I had been blessed, albeit what I felt to be behind schedule, with a womanly figure that I thought was perfect and just like that it was taken away from me before I had time to fully experience it or appreciate it. I was robbed of a feature that I unequivocally define as a primal trademark of womanhood and femininity; a physical trait that, in part and at its core, differentiates female from male and comprises so much of a woman’s identity. Or maybe it’s precisely because it’s a defining trait of womanhood, of femininity, that I lack that so much of my identity is wrapped up in it; or, rather, in its absence from my body and, therefore, its absence from, and hole in, my identity. It is, to be honest, humiliating and demeaning.
Over the years I’ve accumulated a wardrobe full of pieces that I love but that, now that I’ve had three kids and have lost any semblance of breast tone or shape, don’t fit right; that won’t ever fit right. I’ve been holding on to all these pieces out of a false hope that I will one day be able to wear MY clothes again, and out of a desperate, pathetic attempt to keep up the facade with myself. To pretend that I had endless outfit options with a closet full of clothes. To pretend that my reality wasn’t the opposite. To pretend that my reality isn’t that even though my closet was stuffed from wall to wall, I still had next to nothing to wear.
I’ve spent all these years keeping my closet full of clothes that don’t fit because I thought it would be easier to reconcile with myself than staring at a nearly empty closet that offered only a handful of pieces. I thought it was easier to hold on to them just in case, but I was wrong. Because it’s not that my clothes don’t fit because I need to lose a few pounds or cut a few inches. It’s because I would have to rebuild an anatomical structure — I would have to ADD to my body — in order for my clothes to fit again.
Changing my diet or taking a new vitamin or switching up my workout isn’t going to make me magically grow new boobs in the way it would help me lose weight or inches if I needed to. So you see, keeping all those clothes in my closet where I could see them everyday wasn’t making it better. It made it worse. It was a constant reminder of what I’m missing, of all the things I can’t wear, of all the things I don’t feel comfortable wearing, instead of being the reassurance I was trying to force it to be.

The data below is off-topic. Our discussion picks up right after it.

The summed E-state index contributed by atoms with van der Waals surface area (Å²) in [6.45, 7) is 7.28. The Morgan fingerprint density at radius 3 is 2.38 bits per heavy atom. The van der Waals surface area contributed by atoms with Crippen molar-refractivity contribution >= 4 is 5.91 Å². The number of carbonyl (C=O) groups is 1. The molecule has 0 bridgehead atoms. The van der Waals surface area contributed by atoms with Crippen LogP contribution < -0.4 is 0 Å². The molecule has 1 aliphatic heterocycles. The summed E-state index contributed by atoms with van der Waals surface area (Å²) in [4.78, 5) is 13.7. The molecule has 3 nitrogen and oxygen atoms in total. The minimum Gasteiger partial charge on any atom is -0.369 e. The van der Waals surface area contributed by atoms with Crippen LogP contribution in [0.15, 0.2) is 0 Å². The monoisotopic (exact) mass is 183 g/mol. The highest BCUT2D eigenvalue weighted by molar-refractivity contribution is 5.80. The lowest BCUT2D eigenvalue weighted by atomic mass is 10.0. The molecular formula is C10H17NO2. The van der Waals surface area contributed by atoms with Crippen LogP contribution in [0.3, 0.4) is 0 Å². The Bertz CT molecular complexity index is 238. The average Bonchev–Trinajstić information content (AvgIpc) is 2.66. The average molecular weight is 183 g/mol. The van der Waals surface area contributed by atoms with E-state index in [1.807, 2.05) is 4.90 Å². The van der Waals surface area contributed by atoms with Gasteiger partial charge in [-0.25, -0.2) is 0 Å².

I hadn’t planned on cleaning my closet out yet. I didn’t wake up Saturday morning intent on getting rid of nearly 3/4 of my wardrobe. It wasn’t on any to do list. It wasn’t even on my radar. But then that comment. That comment that is totally unrelated to my “I have no boobs wah wah wah” rant here but that nonetheless triggered inside me an overwhelming need to ruthlessly and indiscriminately go through my closet, hanger by hanger, tossing aside everything I haven’t worn in half a decade; everything that awkwardly hangs off my awkward frame, even though they’re pieces I love.
The Great Culling of the Closet was easier than I had expected it would be, but I think it turned out that way because I was ruthless and swift and indiscriminate; extremely ruthless and swift and indiscriminate. The only items that remain in my closet are a few pairs of works pants (maybe seven, and at least four of which are, actually, maternity pants, but that’s an entirely different story for a different day), six dresses (at least two of which I kept out strictly out of nostalgia) and four skirts, two pairs of jeans and two pairs of shorts, a small assortment of cardigans and blazers (none of which fit right, or well, but that I have to keep because I have to cover my tattoos at work), and a handful of extra small flow-y and patterned blouses with frilly collars that are still too big but oh-fucking-well.
At first glance it might seem foolish that I decided to get rid of nearly 3/4 of my wardrobe in one fell swoop the day after I decided to go on a spending fast (I know I haven’t mentioned that part yet, but that’s also a totally different story for another day), but I mean, really, what’s the point of holding on to things that are just a painful reminder of what once was and of what won’t be again? It isn’t healthy or cathartic. It might seem silly to feel so much about this topic — after all, it’s not like I lost a child or a limb — but it’s something that is always on my mind; something that upsets me so profoundly every single day that I end up in tears over it; something that, nearly a decade later, I still can’t “get over”. But maybe, just maybe, I’m getting there. Because while my closet now isn’t technically anymore empty than it was before — because while it was full of stuff, it was stuff that I hadn’t worn in at least two years, stuff that doesn’t, and won’t ever again, fit – having actually physically removed all of those items has been the healthy and cathartic move. Because at least now I’m living in reality.
Read more The Happy Closet posts.